Iran Plans a Maritime Expansion

Dec. 28 2016

Last month, the chief of staff of the Iranian military publicly stated his government’s intention to set up naval bases abroad, possibly in Syria and Yemen. Although it is difficult to know the extent to which this statement is bluster, a reflection of an actual plan, or an indication of a project already underway, Ephraim Kam argues that it would behoove Israel and the U.S. to take it seriously:

The [chief of staff’s] remarks . . . derive primarily from Iran’s fundamental hegemonic aspirations in the Middle East and, in some respects, beyond. . . . Although the Iranian naval fleet still uses partially outdated equipment, it poses a significant threat to its rivals in the Gulf region, due to its rocket and mine-laying capabilities and due to Iran’s complete control over the entire length of the eastern shore of the Gulf. . . . The prevailing assessment is that the Iranian fleet is incapable of blocking navigation in the Gulf over an extended period, due to United States capabilities in breaking through any Iranian obstacle, but Iran is capable of disrupting marine traffic in the Gulf with rockets, mines, and shore-to-ship artillery fire. . . .

If . . . Iran succeeds in establishing naval bases on the shores of Syria and Yemen, this will have troubling implications, mainly for Israel, Saudi Arabia, and the United States, as well as for Egypt and Turkey. It is unclear whether Iran is thinking in terms of establishing a permanent base—as per the chief of staff’s remarks—or whether at issue is a temporary and limited presence and the receipt of port services. The worst-case scenario is the construction of a permanent base in Syria, which connotes a permanent naval arm in the Mediterranean Sea and an Iranian military presence in proximity to Israel, while creating a threat to, and establishing deterrence against, Israel.

Moreover, the establishment of a naval base in Syria will enable Iran to transport regular supplies and other assistance to Hizballah, without being dependent upon overland convoys or aerial transport through Syria, Iraq, and/or Turkey, and will serve its intelligence-collection needs. The establishment of a naval base in Yemen will exacerbate the Iranian threat from the south against Saudi Arabia, and will provide Iran with the ability to pose a threat at the entrance to the Red Sea as well as a capacity to affect the navigation of ships toward the Suez Canal and the Gulf of Eilat in the event of a confrontation. . . .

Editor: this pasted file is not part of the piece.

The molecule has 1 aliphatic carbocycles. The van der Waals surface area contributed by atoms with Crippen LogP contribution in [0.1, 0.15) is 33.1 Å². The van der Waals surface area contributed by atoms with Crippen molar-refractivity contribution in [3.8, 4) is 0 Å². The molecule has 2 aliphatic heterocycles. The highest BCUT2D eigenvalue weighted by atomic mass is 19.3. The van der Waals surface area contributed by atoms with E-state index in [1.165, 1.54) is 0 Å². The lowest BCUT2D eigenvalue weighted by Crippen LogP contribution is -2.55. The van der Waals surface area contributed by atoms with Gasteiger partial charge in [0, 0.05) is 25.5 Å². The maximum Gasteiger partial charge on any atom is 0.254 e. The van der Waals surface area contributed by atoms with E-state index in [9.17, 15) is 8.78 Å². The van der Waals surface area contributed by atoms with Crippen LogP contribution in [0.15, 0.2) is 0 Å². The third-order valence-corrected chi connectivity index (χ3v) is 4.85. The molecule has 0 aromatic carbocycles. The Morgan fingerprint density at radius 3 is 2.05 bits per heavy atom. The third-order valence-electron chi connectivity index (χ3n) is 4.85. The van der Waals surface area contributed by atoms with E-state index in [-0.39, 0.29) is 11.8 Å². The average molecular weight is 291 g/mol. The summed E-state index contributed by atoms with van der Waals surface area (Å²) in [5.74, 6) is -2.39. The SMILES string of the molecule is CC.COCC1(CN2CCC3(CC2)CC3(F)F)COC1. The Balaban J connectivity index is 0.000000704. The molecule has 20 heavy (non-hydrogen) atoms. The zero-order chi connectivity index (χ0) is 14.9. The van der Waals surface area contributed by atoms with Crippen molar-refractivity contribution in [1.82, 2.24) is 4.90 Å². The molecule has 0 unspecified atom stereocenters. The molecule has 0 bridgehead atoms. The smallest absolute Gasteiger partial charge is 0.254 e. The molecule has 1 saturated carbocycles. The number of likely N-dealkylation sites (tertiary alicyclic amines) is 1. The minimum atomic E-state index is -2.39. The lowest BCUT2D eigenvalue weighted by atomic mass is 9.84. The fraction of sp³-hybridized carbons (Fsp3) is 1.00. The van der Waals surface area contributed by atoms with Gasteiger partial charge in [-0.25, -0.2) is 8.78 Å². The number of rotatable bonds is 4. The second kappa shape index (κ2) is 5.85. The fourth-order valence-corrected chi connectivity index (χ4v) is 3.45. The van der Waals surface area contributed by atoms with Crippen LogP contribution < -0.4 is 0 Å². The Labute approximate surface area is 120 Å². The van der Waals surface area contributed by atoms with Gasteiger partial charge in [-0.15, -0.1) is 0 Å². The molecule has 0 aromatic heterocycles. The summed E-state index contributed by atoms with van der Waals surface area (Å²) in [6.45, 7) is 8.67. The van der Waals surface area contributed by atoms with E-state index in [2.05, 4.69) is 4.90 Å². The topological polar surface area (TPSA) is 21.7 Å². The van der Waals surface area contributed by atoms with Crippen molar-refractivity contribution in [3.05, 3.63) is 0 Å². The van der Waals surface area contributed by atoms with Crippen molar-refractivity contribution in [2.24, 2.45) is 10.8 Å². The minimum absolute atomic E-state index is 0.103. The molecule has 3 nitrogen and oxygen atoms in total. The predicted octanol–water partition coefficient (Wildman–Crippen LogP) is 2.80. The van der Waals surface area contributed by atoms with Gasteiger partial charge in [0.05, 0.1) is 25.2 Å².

The establishment of the naval bases relatively close to Israel gives the Jewish state the possibility of destroying them if necessary, for example, in retaliation for an Iranian provocation. At the same time, any military operation against an Iranian naval base in Syria—whether overt or covert—is liable to trigger an Iranian response, either directly or through Hizballah.

Read more at Institute for National Security Studies

More about: Iran, Israeli Security, Middle East, Naval strategy, Politics & Current Affairs

 

The State Department Seems to Be Covering Up Palestinian Incitement

July 26 2017

Last week, the U.S. State Department released its annual report on global terrorism in the year 2016, and, for apparently the tenth consecutive year, the report defended the Palestinian Authority in language identical or nearly identical to that used in years before. For example, the 2016 report notes that “The PA has taken significant steps during President [Mahmoud] Abbas’s tenure (2005 to date) to ensure that official institutions in the West Bank under its control do not create or disseminate content that incites violence.” That same sentence also appeared in the department’s reports for 2015, 2014 and 2013. Similar repetition of language from those years and years earlier can be found across the report.

What’s going on? “Two prominent former Israeli diplomats are charging that the State Department is recycling parts of its old reports in order to whitewash the Palestinian Authority’s (PA) incitement to violence,” Rafael Medoff writes, quoting the former Israeli diplomat Alan Baker:

[According to Baker], State Department officials seem to be “taking previous reports and copying them, making slight changes where they consider it relevant,” instead of objectively assessing the PA’s most recent behavior.

Baker said that not only has the PA failed to take “significant steps” against incitement, but “the opposite is the case—their own actions, statements and publications, naming streets and squares after terrorists, formally paying fees to terrorist families, all point to a distinctive step backward in violation of Palestinian commitments pursuant to the Oslo Accords.”

The result, Baker said, is that “the Palestinians see it as a license to continue and as support for their struggle. If the State Department closes a blind eye, this is tantamount to giving a green light.”

[According to a second Israeli diplomat], the State Department slants its reports about the PA because the department “fears that its own words will be used to buttress congressional efforts to cut aid to the PA. . . . ”

Read more at JNS

More about: Israel & Zionism, Palestinian Authority, Politics & Current Affairs, State Department